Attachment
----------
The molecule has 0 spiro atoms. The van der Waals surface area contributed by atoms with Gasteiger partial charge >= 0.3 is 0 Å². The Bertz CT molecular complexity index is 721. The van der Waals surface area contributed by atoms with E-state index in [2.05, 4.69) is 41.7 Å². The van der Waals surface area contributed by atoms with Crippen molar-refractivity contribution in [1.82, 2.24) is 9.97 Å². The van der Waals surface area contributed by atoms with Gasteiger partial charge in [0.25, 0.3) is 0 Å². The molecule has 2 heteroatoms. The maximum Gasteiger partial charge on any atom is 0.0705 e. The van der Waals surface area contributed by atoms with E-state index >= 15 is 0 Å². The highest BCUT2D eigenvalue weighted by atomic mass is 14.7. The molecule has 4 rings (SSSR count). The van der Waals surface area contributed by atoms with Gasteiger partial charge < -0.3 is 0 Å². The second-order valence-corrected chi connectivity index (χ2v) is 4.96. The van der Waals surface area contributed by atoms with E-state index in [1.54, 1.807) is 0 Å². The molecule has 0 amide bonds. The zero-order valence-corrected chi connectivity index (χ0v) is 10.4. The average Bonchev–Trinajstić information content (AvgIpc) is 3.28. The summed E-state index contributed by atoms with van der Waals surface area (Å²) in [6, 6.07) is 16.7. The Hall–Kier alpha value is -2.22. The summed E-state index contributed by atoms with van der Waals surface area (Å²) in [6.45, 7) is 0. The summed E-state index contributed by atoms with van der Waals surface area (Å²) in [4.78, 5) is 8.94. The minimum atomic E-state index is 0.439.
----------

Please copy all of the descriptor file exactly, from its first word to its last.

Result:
The molecule has 0 spiro atoms. The van der Waals surface area contributed by atoms with Gasteiger partial charge >= 0.3 is 0 Å². The Bertz CT molecular complexity index is 721. The van der Waals surface area contributed by atoms with E-state index in [2.05, 4.69) is 41.7 Å². The van der Waals surface area contributed by atoms with Crippen molar-refractivity contribution in [1.82, 2.24) is 9.97 Å². The van der Waals surface area contributed by atoms with Gasteiger partial charge in [0.25, 0.3) is 0 Å². The molecule has 2 heteroatoms. The maximum Gasteiger partial charge on any atom is 0.0705 e. The van der Waals surface area contributed by atoms with E-state index >= 15 is 0 Å². The highest BCUT2D eigenvalue weighted by atomic mass is 14.7. The molecule has 4 rings (SSSR count). The van der Waals surface area contributed by atoms with Gasteiger partial charge < -0.3 is 0 Å². The second-order valence-corrected chi connectivity index (χ2v) is 4.96. The van der Waals surface area contributed by atoms with E-state index in [1.54, 1.807) is 0 Å². The molecule has 0 amide bonds. The zero-order valence-corrected chi connectivity index (χ0v) is 10.4. The average Bonchev–Trinajstić information content (AvgIpc) is 3.28. The summed E-state index contributed by atoms with van der Waals surface area (Å²) in [6, 6.07) is 16.7. The Hall–Kier alpha value is -2.22. The summed E-state index contributed by atoms with van der Waals surface area (Å²) in [6.45, 7) is 0. The summed E-state index contributed by atoms with van der Waals surface area (Å²) in [4.78, 5) is 8.94. The minimum atomic E-state index is 0.439.